I’m sure the comment section will be able to offer better insight on whether the wetting alarm is worth the money, since I know nothing about such things. (Is this…it? For $50? Or perhaps a cheaper version of whatever you were looking at for $100?) Like you pointed out, those overnight pull-ups are a huge expense and waste in and of themselves, so I guess I personally would be tempted to think, what the hell, worth a try, and shell out the money.
(I assume you’ve tried setting a regular alarm for about an hour after he falls asleep? To wake him up for yet one more final-final bathroom trip before he’s really down for the night? It’s not as sophisticated as sensors inside underpants or anything, but I’ve read that the one-hour-wake-up mark can really increase a child’s chances of staying dry. When my kids were in that transitional period right after we discontinued diapers/training pants at night, I would usually check/rouse them right around the time I was going to bed and prompt them to use the potty again, just to be sure the tank was good and empty.)
I would also look into washable/reusable pants. Not just because I’m a cloth diaper insane-o person, but because 1) they will be cheaper in the long run, if the problem persists, and 2) they resemble actual, non-diaper UNDERWEAR so, so much more than pull-ups and might help your sweet little boy with the shame/embarrassment of wearing something so…diaper-like and babyish. Because oh, my heart just broke reading about seeing shame in his eyes no no no it’s okay, little dude! IT’S OKAY THE INTERNET LOVES YOU. The tradeoff is that cloth pants will be bulkier than a disposable — especially if he’s a heavy wetter and requires an extra absorbent insert/pad. Plus you’ll need to buy enough pairs to allow for washing and drying time. (Five or six, I’d say.) There’s a nice number of brands that come in larger sizes for big kids: Dri-Nights, Mother-Ease, Nicky Bedwetter Pants, etc.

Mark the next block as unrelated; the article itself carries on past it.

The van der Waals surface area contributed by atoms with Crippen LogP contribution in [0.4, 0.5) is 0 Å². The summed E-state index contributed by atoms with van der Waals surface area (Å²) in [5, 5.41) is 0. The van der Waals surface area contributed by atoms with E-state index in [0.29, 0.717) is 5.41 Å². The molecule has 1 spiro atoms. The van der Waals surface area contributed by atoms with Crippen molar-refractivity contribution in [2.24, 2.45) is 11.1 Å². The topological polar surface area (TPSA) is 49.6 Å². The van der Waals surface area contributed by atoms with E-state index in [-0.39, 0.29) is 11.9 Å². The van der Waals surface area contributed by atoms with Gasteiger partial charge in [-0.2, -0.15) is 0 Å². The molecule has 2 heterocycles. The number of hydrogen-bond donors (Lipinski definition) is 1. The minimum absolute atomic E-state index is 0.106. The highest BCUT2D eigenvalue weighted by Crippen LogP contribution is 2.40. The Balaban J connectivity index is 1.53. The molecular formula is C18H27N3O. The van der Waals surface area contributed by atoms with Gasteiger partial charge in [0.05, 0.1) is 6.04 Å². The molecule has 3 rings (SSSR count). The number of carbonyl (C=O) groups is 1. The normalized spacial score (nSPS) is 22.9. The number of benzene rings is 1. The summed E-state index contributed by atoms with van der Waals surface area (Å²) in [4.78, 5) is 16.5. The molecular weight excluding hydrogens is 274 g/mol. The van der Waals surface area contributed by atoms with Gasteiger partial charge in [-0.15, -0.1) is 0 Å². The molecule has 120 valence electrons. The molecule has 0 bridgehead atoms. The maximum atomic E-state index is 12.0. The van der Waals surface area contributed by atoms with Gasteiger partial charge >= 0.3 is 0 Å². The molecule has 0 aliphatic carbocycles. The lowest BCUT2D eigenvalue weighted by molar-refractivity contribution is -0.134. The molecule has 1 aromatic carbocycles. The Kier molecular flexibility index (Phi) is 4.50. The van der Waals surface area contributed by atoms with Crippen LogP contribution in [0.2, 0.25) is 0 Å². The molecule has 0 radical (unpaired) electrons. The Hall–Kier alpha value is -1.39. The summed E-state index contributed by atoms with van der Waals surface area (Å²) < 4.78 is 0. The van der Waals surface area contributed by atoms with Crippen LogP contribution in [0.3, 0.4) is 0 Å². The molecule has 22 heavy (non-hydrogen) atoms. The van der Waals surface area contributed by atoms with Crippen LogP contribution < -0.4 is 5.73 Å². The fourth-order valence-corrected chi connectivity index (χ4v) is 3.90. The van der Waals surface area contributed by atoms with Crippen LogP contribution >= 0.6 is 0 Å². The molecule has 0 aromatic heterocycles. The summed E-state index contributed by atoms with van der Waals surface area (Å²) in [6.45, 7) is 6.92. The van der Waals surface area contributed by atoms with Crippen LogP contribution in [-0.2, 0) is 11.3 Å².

Of course, if you look at the upfront cost of a weeks’ worth of pants, the price on the wetting alarm will probably start looking much more reasonable, so you will have to figure out how much money you can afford to throw at the problem. I think it’s a great sign that his younger brother was able to gain control using the reward system, so hopefully that’s an indication that the older kiddo WON’T have to deal with the problem for as long as his mother did. And absolutely, all the major upset/changes/stress of the past year haven’t been exactly working in y’all’s favor. So I’m with you on this one: Yes, it’s actually a normal, totally-not-his-fault thing, especially given the family history, but far from a lost cause, let’s-just-wait-and-do-nothing-but-diapers-every-night situation. He may very well continue to have wetting problems until adolescence, which is why my brain can’t quite shake the idea that he’ll appreciate wearing something as close to actual underwear as possible in the meantime. But he might NOT struggle for that long, so the alarm/extra waking approach might be worth trying — so long as you don’t think it will simply frustrate or upset him even more if it doesn’t work.
Okay, commenters: Your turn. What worked, what didn’t, what pointers can you offer to help the OP keep both her sanity and her little guy’s spirits up?
Photo credit: ThinkstockPublished January 9, 2012. Last updated December 14, 2017.